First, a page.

Recent events at Harvard demonstrate that universities aren’t the bastions of liberalism that conservatives lament them to be. (Lisa Poole/AP)
David Austin Walsh is a PhD candidate in the history department at Princeton University.

The American academy is hopelessly biased against conservatives. Or so argues Arthur C. Brooks, president of the conservative American Enterprise Institute, in a recent New York Times column. Professors who don’t hold “mainstream [liberal] political views” are “treated as outsiders” — conservatives, Brooks notes, “constitute less than 10 percent of faculty in the social sciences and the humanities.”

The charge that the academy is riddled with liberals and radicals is not new. William F. Buckley, in his 1951 book “God and Man at Yale,” accused faculty at his alma mater of being hopelessly biased in favor of liberalism and secularism. He proclaimed that their true mission was not education, but to indoctrinate young men “to be atheistic socialists.”

That’s the perception. Here’s the reality: higher education actually skews conservative. While it is true that large numbers of professors — particularly in the arts and humanities — identify politically as liberal or radical, it is emphatically not the case that institutions of higher education themselves are radical or even necessarily especially liberal.

In fact, thanks to the power of regents, trustees, alumni, donors and — at public institutions — state governments, some of the most powerful voices in campus politics are politically conservative. This has profound implications for campus speech — students and faculty who find themselves targeted on Fox News for their activism or research cannot necessarily rely upon their institutions for protection.

This rightward lean was recently on display at Harvard, where administrators stripped Chelsea Manning of a visiting fellowship and overturned the decision by its history department to offer Michelle Jones, a prize-winning scholar of the American prison system who had spent 20 years in prison for the murder of her son, admission to its PhD program.

As the Harvard situation shows, the conservative tilt of universities’ governing structures actually makes them risk averse and more likely to penalize someone for behavior that outrages conservatives than that which upsets liberals. While students may rally against conservative speakers on campuses, conservative faculty have greater protection because liberal displeasure less often translates into action.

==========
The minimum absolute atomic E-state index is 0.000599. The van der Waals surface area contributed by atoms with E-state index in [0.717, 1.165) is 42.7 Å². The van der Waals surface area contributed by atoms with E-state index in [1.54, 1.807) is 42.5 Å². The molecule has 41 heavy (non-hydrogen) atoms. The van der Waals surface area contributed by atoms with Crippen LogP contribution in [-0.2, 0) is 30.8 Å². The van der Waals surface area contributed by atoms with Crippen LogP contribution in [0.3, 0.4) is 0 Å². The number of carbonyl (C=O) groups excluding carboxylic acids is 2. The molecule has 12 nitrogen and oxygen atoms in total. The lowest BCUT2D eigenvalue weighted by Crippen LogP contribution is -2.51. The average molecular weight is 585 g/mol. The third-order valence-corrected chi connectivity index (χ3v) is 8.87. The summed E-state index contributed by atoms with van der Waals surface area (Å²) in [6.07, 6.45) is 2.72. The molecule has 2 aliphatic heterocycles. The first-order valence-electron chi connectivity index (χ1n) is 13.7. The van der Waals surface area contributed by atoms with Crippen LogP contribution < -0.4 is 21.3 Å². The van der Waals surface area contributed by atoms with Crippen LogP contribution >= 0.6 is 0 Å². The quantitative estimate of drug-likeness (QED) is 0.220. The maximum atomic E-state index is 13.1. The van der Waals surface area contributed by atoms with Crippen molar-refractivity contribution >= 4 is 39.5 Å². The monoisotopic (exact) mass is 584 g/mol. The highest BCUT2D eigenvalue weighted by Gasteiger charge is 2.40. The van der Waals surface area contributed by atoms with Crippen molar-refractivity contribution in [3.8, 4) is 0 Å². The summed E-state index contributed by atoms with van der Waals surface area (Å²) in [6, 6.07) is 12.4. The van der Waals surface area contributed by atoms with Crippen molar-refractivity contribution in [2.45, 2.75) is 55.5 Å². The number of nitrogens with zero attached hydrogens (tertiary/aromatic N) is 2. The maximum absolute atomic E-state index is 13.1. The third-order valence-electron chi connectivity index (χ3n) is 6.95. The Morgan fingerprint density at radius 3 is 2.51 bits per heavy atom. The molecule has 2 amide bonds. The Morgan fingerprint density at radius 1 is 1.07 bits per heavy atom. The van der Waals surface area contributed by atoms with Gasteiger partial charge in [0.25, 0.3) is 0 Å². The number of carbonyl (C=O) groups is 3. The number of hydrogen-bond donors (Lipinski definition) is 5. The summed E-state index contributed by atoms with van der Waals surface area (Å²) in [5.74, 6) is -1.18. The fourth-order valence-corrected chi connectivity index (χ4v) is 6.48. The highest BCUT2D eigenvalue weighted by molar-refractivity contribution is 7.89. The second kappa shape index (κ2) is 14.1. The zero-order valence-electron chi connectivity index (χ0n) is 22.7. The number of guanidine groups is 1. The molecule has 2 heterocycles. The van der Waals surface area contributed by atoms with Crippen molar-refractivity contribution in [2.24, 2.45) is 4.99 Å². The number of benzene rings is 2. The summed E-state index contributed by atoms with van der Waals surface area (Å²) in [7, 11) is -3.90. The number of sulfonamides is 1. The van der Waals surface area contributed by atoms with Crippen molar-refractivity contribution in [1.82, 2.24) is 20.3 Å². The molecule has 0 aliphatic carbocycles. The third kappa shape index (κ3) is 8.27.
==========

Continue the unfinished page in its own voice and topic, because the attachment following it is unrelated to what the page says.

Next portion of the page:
Buckley recognized the hidden power of these governing structures in “God and Man.” Yale University, he wrote, “is morally and constitutionally responsible to the trustees of Yale, who are in turn responsible to the alumni.” Dismissing academic freedom as essentially a myth used by left-wing faculty to avoid facing the consequences of their views, Buckley’s proposed solution to balance the radical turn of the Yale faculty was alumni pressure.

Buckley believed that by exposing the radical views of faculty to the court of alumni opinion — which, he wrote, was reasonable and conservative — the university would be forced to take action. Yale administrators would face the prospect of seeing alumni financial support wither and, rather than “knock on the door of some politician with hand outstretched” and turn Yale into a public institution, would accede to the reasonable demands of its right-thinking alumni. The values Yale taught students would be theirs — free-market, small-government, God-fearing values.

Buckley was never able to transform Yale or the other Ivy League schools along the lines of his preferred vision. But Buckley’s blueprint for concerted alumni pressure to effect change at colleges and universities would prove influential, especially at state universities, where voters had a voice in university politics alongside alumni and donors.

Nine years after Buckley wrote “God and Man,” the University of Illinois became embroiled in its own bitter controversy over academic freedom. In 1960, Leo Koch, a contract professor in the biology department, was fired from his teaching position because he wrote a letter to the student-run Daily Illini in which he endorsed, in principle, premarital sexual relations.